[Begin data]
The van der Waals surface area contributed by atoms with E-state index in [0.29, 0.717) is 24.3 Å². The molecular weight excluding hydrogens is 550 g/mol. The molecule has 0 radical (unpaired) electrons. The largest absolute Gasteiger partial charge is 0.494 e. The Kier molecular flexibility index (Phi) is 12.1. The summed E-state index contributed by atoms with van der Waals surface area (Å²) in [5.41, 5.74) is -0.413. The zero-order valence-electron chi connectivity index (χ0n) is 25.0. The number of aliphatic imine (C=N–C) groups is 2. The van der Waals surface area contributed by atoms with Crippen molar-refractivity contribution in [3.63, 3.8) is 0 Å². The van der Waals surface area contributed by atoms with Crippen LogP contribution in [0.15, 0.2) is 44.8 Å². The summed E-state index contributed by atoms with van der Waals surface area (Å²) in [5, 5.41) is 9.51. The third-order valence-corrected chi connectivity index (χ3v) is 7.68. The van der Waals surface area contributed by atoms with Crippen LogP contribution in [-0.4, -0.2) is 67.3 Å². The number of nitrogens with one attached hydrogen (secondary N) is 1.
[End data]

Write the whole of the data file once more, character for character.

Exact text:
The van der Waals surface area contributed by atoms with E-state index in [0.29, 0.717) is 24.3 Å². The molecular weight excluding hydrogens is 550 g/mol. The molecule has 0 radical (unpaired) electrons. The largest absolute Gasteiger partial charge is 0.494 e. The Kier molecular flexibility index (Phi) is 12.1. The summed E-state index contributed by atoms with van der Waals surface area (Å²) in [5.41, 5.74) is -0.413. The zero-order valence-electron chi connectivity index (χ0n) is 25.0. The number of aliphatic imine (C=N–C) groups is 2. The van der Waals surface area contributed by atoms with Crippen molar-refractivity contribution in [3.63, 3.8) is 0 Å². The van der Waals surface area contributed by atoms with Crippen LogP contribution in [0.15, 0.2) is 44.8 Å². The summed E-state index contributed by atoms with van der Waals surface area (Å²) in [5, 5.41) is 9.51. The third-order valence-corrected chi connectivity index (χ3v) is 7.68. The van der Waals surface area contributed by atoms with Crippen LogP contribution in [-0.4, -0.2) is 67.3 Å². The number of nitrogens with one attached hydrogen (secondary N) is 1.